Volume 50, Issue 9, September 2021

Influenza vaccinations for high-risk adult populations: How well is general practice doing?

Sue Randall    Anna Williams    Holly Seale    Frank Beard   
doi: 10.31128/AJGP-02-21-5847   |    Download article
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Background and objectives
While influenza vaccine uptake in older Australian adults is fairly high, uptake in younger at-risk adults is suboptimal. The aim of this study was to explore general practice’s ability to deliver the national influenza vaccination program in high-risk adult populations.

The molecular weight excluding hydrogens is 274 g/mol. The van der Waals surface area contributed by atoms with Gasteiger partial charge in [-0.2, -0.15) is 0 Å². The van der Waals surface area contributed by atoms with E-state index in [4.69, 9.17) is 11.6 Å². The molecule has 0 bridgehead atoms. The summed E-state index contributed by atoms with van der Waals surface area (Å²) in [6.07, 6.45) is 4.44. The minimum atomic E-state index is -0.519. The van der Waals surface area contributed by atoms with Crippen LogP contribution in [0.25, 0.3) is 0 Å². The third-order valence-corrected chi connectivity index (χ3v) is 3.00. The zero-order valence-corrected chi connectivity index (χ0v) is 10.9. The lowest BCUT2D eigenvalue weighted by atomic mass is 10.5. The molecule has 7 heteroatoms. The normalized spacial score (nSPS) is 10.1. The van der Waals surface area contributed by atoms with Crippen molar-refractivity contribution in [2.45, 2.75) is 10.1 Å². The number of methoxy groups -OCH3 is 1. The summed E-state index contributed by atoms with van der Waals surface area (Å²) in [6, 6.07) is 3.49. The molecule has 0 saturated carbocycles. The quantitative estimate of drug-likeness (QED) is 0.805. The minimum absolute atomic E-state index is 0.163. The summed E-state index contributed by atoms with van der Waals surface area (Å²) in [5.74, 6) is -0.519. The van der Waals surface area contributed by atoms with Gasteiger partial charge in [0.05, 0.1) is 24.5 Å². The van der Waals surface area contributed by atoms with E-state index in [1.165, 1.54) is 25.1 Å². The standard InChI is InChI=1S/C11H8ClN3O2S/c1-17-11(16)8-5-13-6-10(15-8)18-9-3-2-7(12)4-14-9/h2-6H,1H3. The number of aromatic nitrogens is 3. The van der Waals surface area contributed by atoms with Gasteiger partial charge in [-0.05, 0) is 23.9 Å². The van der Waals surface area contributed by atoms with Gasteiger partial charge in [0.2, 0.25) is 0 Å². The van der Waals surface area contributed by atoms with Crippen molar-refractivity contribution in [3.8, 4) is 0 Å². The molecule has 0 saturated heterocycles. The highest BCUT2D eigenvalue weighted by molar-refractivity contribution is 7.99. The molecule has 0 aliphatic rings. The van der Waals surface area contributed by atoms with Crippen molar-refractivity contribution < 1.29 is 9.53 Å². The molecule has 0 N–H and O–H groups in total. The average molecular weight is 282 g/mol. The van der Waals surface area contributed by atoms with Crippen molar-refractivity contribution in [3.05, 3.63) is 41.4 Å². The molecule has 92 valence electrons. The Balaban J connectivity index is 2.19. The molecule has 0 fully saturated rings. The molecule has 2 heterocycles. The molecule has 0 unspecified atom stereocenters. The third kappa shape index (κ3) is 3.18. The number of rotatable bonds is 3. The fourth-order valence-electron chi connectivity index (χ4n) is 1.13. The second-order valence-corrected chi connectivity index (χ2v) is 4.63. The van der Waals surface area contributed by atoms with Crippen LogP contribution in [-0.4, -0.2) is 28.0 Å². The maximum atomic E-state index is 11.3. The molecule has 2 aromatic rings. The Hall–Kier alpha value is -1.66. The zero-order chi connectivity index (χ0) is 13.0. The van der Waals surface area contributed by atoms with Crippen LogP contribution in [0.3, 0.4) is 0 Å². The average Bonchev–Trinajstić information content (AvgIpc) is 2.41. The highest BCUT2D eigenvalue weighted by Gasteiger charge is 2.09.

The study was a qualitative inquiry framed by the Capability–Opportunity–Motivation model of behaviour change (COM-B model) using semi-structured interviews and content analysis.


Six general practitioners and eight practice nurses were recruited from diverse locations across Australia. Participants generally reported having the capability, opportunity and motivation to effectively deliver influenza vaccination to high-risk adults. Perceived barriers included time pressures, complexity of patient consultations, difficulty reaching high-risk younger adults, issues related to optimal timing of influenza vaccination, inconsistent vaccine supply and pharmacist involvement in vaccination.


Making influenza vaccination recommendations a ‘whole-of-practice’ staff responsibility can address some challenges. Clear and consistent messaging about the importance and optimal timing of influenza vaccination, and a more efficient vaccine supply chain, would support influenza vaccination in general practice.